Article 26 and the Father of Black History
Carter G. Woodson is widely hailed as the father of Black History. He played a formative role in bringing awareness and acknowledgement of the true place of Blacks in American history. His efforts moved the public consciousness beyond the subjugation of slavery to centuries of contribution to the social, cultural, scientific and economic progress of our nation.
The son of former slaves, Woodson was not able to pursue a formal education until he was nearly 20 years old. He believed that education held the key to securing a life of freedom and self-determination. He graduated high school, earned Bachelor’s and Master’s degrees from the University of Chicago, and at age 37, became the second African American to earn a PhD from Harvard University.
Three years later, he founded the Association for the Study of African American Life and History (ASALH).
It was Woodson who, in 1926, established Negro History Week. He chose the second week of February because it encompassed the birthdays of two icons of freedom—Abraham Lincoln and Frederick Douglass. That effort won him the prestigious Spingarn Medal from the NAACP, but his vision was much grander, more inclusive than a focus on one or two notable men.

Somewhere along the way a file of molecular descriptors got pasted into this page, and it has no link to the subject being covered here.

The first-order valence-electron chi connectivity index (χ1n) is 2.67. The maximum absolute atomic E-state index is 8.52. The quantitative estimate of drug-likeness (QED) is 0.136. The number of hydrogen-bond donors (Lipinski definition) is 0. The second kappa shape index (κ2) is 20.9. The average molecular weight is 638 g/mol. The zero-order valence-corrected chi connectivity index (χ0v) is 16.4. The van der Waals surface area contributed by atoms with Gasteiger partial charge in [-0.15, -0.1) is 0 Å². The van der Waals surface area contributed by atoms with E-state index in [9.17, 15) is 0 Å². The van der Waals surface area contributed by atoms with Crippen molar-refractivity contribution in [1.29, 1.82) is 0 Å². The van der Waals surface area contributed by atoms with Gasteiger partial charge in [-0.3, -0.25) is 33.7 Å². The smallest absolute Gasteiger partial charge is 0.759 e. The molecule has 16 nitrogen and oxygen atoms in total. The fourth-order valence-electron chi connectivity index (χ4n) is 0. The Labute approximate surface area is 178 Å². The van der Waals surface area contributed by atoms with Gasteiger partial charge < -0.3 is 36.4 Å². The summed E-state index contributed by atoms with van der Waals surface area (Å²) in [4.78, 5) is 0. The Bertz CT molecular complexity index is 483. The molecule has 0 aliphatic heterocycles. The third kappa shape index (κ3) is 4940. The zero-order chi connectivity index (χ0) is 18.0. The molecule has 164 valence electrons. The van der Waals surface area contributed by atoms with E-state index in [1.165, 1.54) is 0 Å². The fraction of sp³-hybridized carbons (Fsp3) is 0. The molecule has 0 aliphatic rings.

Under Woodson’s leadership, ASALH devoted decades to researching the many untold stories of people and events in Black history, and preserving them for future generations. The world had yet to catch up. It wasn’t until 1948, two years before Woodson’s death, that the United Nations took a stand on education. In its Universal Declaration of Human Rights, Article 26 proclaimed not only that education is a human right; but that it be directed to strengthening respect for human rights and fundamental freedoms; and promote understanding, tolerance and friendship among all nations, racial or religious groups.
Baby boomers will remember how in the 1960s, college students across the nation called for the creation of Black Studies Departments and curricula. Woodson’s legacy with ASALH inspired others to incorporate the depth and breadth of Black history into our education systems rather than some whitewashed version of it.
In 1976, then-President Gerald Ford officially recognized Black History Month, calling upon Americans to “seize the opportunity to honor the too-often neglected accomplishments of Black Americans in every area of endeavor throughout our history.” In 2021, we are still learning from Black history.